Jesus’ divine nature comes to the fore, “I saw you while you were still under the fig tree before Philip called you.” (John 1:50)

Nathanael’s response gives him the distinction of being the first recorded person to confess belief in Jesus as the ‘Son of God, the king of Israel.’


Jesus assured him, “You will see greater things than that. Very truly I tell you, you will see ‘heaven open, and the angels of God ascending and descending on the Son of Man.” (John 1:50–51)

In response to Nathanael’s demonstration of faith, Jesus promised him that he will see even greater things. That he would have a similar experience to that of Jacob in the Old Testament. (Genesis 28)

You may remember that Jacob had a dream of angels ascending and descending a stairway between heaven and earth with the LORD standing above them. Jesus indicated that Jacob’s dream was pointing to that day when God would connect heaven and earth — God would reach down to humanity, providing us with an opportunity to be in relationship with Him.

Jesus in effect said, ‘You will see greater things because you will witness my bringing about that connection between God and mankind through my sacrifice.’ (Hebrews 9:12; 10:10)


When Nathanael accepted Philip’s invitation, he became Jesus’ disciple, then an apostle. He witnessed the resurrection and the Ascension of Jesus Christ and became a missionary, spreading the gospel.

Church tradition claims that Nathanael was engaged in missionary work in numerous places, possibly even involved in getting a translation of Matthew’s Gospel to India. And legend has it that he was crucified upside down in Albania.


  • What do you think is the significance of the fact that Jesus saw Nathanael sitting under a fig tree?

In preparing for this study I came across this enlightening suggestion.

“It was not any old fig tree but the Fig Tree. Maybe this was a favourite place for Nathanael to contemplate the Law and express devotion to God.” (Knowing Jesus. com)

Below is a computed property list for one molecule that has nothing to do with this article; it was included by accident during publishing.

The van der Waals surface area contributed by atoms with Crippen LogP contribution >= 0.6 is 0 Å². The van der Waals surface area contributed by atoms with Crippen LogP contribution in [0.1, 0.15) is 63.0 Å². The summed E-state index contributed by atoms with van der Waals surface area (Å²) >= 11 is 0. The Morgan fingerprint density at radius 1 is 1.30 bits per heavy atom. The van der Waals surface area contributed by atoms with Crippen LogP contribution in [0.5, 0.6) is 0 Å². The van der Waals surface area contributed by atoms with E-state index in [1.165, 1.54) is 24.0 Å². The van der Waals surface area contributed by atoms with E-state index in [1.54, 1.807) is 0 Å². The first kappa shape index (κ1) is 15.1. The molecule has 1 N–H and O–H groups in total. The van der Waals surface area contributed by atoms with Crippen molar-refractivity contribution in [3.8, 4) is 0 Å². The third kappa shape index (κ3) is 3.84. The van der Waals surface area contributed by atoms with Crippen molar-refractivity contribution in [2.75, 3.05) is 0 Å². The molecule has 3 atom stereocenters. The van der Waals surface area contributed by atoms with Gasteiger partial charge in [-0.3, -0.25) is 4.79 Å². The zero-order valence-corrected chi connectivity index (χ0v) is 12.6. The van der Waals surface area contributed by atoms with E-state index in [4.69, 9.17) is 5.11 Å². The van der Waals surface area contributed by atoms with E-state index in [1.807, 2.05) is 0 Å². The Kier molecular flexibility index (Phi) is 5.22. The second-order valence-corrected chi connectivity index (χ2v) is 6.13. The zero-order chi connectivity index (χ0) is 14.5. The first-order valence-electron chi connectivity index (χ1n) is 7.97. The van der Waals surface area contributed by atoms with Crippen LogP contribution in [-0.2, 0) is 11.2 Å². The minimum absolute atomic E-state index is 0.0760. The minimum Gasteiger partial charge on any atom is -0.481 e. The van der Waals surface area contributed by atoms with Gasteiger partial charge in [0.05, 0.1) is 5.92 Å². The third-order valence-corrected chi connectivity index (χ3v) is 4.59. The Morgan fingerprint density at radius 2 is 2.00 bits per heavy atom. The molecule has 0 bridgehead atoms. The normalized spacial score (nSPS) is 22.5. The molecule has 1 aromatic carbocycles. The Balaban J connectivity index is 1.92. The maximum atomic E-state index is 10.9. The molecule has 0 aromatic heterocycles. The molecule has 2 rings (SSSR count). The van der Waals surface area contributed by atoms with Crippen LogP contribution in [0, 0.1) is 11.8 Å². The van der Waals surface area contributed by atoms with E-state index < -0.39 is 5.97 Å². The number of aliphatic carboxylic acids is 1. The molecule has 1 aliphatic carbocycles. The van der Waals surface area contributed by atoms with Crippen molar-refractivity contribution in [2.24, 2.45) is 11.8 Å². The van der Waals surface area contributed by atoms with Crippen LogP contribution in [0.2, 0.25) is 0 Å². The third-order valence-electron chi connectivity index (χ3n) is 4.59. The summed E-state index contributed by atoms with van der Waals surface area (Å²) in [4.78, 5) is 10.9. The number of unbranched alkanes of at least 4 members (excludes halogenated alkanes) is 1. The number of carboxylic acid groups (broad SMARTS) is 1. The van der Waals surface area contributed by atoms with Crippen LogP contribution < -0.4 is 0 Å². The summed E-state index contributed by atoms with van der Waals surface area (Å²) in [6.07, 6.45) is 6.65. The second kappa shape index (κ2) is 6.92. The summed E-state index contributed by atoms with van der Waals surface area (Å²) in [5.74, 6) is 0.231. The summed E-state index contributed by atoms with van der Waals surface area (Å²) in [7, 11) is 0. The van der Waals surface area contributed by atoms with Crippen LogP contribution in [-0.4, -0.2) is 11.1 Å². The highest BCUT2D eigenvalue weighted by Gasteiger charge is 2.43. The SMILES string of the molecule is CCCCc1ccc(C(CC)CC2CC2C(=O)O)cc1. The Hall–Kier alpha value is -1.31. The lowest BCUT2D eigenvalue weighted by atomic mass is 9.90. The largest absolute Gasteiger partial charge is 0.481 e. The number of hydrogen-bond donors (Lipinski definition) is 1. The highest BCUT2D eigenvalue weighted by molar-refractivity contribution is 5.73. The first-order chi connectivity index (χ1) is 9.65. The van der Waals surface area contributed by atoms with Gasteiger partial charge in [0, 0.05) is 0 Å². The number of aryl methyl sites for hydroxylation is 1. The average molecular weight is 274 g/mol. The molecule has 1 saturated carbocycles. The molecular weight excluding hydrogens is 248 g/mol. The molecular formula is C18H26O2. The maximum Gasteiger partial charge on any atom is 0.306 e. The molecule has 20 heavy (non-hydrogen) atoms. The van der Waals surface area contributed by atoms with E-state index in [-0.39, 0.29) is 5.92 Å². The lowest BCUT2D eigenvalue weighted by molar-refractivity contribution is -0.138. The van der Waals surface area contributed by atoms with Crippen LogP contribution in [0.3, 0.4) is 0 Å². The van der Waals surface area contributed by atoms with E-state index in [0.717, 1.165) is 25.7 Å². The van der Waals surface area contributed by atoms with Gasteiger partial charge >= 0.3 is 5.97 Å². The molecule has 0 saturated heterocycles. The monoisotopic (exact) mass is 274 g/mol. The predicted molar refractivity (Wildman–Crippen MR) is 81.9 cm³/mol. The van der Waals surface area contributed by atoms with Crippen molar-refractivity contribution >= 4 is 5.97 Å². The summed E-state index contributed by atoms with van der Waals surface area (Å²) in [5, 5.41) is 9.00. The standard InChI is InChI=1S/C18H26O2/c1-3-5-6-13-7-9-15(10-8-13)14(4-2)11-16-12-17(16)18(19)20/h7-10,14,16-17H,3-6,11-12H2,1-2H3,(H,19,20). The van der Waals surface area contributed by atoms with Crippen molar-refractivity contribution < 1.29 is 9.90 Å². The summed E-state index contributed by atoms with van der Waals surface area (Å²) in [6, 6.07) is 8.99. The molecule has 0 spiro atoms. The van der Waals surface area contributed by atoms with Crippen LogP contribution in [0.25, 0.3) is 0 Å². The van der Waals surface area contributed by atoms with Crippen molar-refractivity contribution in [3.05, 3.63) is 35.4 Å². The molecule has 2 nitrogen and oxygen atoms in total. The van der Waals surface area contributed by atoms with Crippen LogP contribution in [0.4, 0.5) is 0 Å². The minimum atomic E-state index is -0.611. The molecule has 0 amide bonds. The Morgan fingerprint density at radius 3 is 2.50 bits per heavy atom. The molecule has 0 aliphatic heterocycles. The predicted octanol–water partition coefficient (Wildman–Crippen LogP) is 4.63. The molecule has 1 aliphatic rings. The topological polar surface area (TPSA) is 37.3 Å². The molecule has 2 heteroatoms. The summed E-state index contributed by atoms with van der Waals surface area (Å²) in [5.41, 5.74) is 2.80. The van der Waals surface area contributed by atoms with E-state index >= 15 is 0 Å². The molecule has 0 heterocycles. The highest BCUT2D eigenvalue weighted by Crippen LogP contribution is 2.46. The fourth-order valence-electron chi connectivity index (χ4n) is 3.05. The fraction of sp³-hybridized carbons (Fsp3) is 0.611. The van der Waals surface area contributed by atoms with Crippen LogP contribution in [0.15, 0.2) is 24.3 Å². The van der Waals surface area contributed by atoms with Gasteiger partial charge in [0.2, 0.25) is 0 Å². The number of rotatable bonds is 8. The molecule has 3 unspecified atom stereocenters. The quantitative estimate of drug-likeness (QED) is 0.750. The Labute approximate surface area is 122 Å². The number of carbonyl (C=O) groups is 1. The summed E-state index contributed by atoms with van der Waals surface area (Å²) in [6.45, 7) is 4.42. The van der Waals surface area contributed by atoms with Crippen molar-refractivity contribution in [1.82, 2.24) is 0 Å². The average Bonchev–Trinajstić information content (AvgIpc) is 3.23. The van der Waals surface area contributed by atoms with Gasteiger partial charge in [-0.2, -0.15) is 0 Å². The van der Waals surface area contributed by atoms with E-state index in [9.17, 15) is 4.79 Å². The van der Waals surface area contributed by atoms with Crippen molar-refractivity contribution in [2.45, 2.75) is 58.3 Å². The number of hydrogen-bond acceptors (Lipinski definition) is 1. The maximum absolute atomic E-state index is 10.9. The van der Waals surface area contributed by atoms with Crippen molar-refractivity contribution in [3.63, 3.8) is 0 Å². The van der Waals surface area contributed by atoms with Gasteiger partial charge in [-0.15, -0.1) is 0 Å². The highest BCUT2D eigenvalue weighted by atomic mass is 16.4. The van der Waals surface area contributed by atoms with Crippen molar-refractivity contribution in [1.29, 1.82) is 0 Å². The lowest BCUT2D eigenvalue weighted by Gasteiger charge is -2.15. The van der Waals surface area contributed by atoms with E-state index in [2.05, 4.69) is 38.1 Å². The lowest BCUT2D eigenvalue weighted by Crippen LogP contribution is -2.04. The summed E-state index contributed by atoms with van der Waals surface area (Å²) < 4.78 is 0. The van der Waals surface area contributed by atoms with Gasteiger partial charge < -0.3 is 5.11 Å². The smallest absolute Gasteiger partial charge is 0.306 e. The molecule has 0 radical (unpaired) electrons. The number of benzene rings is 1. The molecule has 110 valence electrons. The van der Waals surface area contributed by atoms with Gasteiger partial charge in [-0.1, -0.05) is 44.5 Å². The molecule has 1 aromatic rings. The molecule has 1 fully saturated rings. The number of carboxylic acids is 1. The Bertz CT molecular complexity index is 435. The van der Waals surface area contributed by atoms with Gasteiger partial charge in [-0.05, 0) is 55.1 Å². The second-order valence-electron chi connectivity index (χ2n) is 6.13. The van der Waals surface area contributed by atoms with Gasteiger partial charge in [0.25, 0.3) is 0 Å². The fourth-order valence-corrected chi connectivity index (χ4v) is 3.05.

It would appear from a number of commentaries on this incident that it was common practice for rabbis to spend time contemplating the Torah under a shady fig tree. The Torah is the compilation of the first five books of the Hebrew Bible.

It has also been suggested that in view of Jesus’ reference to Jacob, this could indicate that Nathanael was actually studying Genesis 28 under that fig tree.

So Nathanael apparently was not simply resting beneath the fig tree, he was meditating on God’s Law given through Moses.  This is also hinted at by Philip’s words, “We have found the one Moses wrote about in the Law,..” 


Nathanael was a sceptic. But Jesus saw beneath the scepticism. Jesus saw a man of integrity and openness and labelled him as a ‘true Israelite.”  No matter what outward show we may project to others, Jesus knows the real you and real me. He also knows our potential for the Kingdom.

Nathanael’s story reveals that our prejudices can affect our judgement. However, if we open ourselves to principles found in God’s Word we can come to know the truth. Jesus said, “If you hold to my teaching, you are really my disciples. Then you will know the truth, and the truth will set you free.”  (John 8:31b,32)

Nathanael challenges each one of us in the area of our commitment to Christ.


Even though Nathanael became an apostle, he was not perfect. Like most of the other disciples, Nathanael abandoned Jesus during his trial and crucifixion. But he also witnessed Jesus’ resurrection and his commitment to Jesus was so strong that he died a martyr’s death for Christ.

Jesus needs men and women who, like Nathanael, are prepared to go out and share the good news of salvation. That we not only claim to be Christians but that we live our lives based on His teachings. And we are open to the opportunities that arise for us to share what Jesus is doing in our lives.

Our claim to be a Christian must be backed up by the evidence of a changed life seen in our attitude, language, caring concern, honesty, faithfulness, and trustworthiness.

Jesus saw in Nathanael a man with great potential. He sees in each one of us potential beyond our wildest dreams and He wants to unlock that potential if we will let Him.

Why not spend time now asking the Lord how you may reach your potential in Him. Sing this beautiful prayer along with this beautiful recording.

If you haven’t yet read the Introduction to Encounters with Jesus, please do. It will benefit you throughout this series of studies.